Why do you need a spinal tap?
A spinal tap (lumbar puncture, or LP) is a procedure in which a doctor inserts a needle into the space between two vertebrae in your lower spine to remove about a tablespoon of cerebrospinal fluid (CSF), which bathes the tissues of the spinal cord and brain.
Spinal taps were initially part of the routine work-up for people suspected of having multiple sclerosis but became less common in recent years. However, the most recent set of guidelines on how to diagnose MS have recommended more widespread use of spinal taps (Thompson and colleagues. Lancet Neurol 2018;17:162-173), so it’s likely that they’ll be done more frequently now.
Spinal taps are generally performed for two reasons. The most common is to confirm a diagnosis of MS. MS is a clinical diagnosis based on a neurological exam and the neurological symptoms you report, such as nerve tingling, nerve pain, impaired vision, muscle weakness and so on. Supporting evidence is obtained from magnetic resonance imaging (MRI), which can detect areas of inflammation (MS lesions) in the brain and spinal cord. An MS diagnosis is made if there is evidence of two neurological events (such as two relapses, or old and new lesions on an MRI) affecting at least two areas of the brain (as demonstrated by the type of symptoms you have or by an MRI). For example, if the person has impaired vision and difficulty walking, this indicates that two different areas of the brain are affected.
These diagnostic criteria may appear clear-cut, but they can be less obvious in the real world. For example, many things (such as migraines) can cause MS-like spots to appear on an MRI. So a spinal tap can add to the evidence of whether or not a person has MS. The CSF of most people with MS contains proteins (antibodies) which, when spun in a centrifuge, form distinct bands. These so-called oligoclonal bands suggest that the person has MS; they are not definitive of MS because the bands may occur with other medical conditions. But in situations in which the symptoms sound like MS and the lesions appear to be MS-like, the presence of bands reinforces the suspicion that the problem is indeed MS. Conversely, if there are no bands in the CSF, the person may still have MS but another diagnosis is more likely.
The second reason why a spinal tap may be performed is to determine if the person has antibodies to the JC virus. The JC virus can cause a potentially fatal brain infection called PML (for progressive multifocal leukoencephalopathy). The risk is highest for people taking Tysabri, but a few PML cases have also occurred during treatment with Tecfidera or Gilenya. A spinal tap adds to the doctor’s knowledge about whether a person is at risk of developing PML. This is especially important during treatment with Tysabri. It’s also important after switching from Tysabri to another therapy because low-level PML that develops during Tysabri can flare up after another treatment is started. Once again, the results of a spinal tap are not definitive (Lin and colleagues. J Neuroimmunol 2013;261:123-128), so an MRI is often needed before starting another therapy to rule out PML.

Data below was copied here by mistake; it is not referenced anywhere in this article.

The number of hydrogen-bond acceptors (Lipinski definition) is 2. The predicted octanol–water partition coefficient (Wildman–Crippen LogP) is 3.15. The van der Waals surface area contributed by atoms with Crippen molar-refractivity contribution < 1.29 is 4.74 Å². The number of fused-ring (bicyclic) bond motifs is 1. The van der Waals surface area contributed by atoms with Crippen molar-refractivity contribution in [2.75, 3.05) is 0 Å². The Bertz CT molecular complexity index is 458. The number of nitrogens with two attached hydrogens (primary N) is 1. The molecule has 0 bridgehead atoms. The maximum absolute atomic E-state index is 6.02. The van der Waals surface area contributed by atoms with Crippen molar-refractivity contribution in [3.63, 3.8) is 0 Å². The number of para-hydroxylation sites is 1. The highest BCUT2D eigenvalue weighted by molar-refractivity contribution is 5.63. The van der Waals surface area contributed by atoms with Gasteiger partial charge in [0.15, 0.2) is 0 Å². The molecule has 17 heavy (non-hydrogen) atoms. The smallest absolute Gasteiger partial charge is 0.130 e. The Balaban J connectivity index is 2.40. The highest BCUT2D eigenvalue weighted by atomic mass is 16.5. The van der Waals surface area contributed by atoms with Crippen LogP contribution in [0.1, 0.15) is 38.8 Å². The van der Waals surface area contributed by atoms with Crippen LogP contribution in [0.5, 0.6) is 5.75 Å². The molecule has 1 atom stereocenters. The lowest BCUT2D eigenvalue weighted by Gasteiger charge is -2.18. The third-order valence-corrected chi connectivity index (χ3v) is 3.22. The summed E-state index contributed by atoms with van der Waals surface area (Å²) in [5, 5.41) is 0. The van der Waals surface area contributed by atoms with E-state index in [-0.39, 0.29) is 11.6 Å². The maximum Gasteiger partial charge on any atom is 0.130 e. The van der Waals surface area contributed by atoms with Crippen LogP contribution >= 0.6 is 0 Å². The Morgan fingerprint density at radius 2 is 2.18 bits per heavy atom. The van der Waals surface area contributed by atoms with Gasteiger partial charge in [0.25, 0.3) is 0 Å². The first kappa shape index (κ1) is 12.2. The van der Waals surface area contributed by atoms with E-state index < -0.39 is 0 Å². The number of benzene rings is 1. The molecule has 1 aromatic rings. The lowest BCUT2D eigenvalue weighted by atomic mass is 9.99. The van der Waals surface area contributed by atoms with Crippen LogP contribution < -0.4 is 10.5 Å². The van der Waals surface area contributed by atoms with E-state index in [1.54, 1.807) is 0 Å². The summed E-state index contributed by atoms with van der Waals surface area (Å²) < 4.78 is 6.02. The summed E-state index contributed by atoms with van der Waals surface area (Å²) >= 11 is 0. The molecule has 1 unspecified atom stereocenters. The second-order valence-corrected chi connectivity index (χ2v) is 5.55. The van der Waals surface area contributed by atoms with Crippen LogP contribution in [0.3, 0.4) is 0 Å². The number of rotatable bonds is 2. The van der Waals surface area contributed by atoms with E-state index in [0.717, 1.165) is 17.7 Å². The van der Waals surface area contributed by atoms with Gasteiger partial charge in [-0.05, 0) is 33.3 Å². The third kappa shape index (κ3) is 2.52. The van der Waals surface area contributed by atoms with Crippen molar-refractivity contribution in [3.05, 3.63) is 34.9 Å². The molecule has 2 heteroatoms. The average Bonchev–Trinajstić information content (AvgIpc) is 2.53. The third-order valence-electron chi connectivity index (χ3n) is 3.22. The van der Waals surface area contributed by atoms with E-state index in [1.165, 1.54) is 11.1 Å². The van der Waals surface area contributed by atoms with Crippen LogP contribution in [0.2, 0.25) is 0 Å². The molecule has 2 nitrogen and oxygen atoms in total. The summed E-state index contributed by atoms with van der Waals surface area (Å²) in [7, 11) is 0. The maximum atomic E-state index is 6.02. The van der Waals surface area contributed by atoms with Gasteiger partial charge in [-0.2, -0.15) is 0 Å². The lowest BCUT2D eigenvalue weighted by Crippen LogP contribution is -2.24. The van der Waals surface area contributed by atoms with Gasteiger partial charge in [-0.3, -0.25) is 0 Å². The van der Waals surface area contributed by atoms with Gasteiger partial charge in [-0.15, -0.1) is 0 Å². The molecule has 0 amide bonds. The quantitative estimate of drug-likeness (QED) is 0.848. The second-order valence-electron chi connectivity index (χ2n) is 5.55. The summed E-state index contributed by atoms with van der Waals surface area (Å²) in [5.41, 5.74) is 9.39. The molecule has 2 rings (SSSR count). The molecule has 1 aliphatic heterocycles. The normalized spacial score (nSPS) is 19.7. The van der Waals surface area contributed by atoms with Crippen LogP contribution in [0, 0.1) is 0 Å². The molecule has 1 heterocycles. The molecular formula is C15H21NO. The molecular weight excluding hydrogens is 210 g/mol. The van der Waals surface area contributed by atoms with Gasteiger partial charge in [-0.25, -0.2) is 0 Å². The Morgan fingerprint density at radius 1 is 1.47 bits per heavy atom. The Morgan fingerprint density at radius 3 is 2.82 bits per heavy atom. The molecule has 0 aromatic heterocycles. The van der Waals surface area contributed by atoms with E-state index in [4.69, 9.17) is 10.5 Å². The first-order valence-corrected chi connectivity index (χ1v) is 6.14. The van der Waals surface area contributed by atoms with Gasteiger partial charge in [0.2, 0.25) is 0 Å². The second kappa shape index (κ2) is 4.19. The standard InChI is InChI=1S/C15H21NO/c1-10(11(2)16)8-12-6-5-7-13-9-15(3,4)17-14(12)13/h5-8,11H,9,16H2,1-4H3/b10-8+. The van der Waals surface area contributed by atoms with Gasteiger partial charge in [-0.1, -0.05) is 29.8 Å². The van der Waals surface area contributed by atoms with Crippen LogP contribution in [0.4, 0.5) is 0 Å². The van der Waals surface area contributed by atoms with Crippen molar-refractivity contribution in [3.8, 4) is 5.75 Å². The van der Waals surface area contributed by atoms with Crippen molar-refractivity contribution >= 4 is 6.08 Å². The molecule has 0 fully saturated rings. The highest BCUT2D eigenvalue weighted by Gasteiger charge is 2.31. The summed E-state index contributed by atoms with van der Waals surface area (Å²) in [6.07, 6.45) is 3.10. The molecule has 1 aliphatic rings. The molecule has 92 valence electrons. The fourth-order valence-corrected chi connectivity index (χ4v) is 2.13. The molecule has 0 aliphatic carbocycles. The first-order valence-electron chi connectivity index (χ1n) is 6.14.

A spinal tap is an unpleasant procedure. It’s best to avoid taking blood thinners (including Aspirin) for a few days beforehand. For the procedure, the person is asked to lie on their side with their knees tucked into their chest, or to lean forward in a chair with their arms and head resting on a table. The idea is to flex the back to allow access to the space between the vertebrae. The lower back is disinfected, the area is often anesthetized, and a thin, hollow needle is inserted. It’s best to avoid strenuous exercise for a day or two after the procedure. Some doctors may advise bed rest afterward. The most common side effects are back pain and headache. These problems are more likely in younger people. Headaches are more common in women (especially younger women) and people who suffer from headache disorders (such as migraine) (Engleborghs and colleagues. Alzheimers Dement 2017;8:111-126). There is one case report that headache got worse on an airplane, so it may be best to avoid air travel for a day or two (Porhomayon and colleagues. Case Rep Anesthesiol 2013;2013:253218). Headaches will go away on their own without treatment in most cases. If headaches persist, gabapentin (a drug used to treat nerve pain) can be a help. Caffeine is also reported to relieve the headache.
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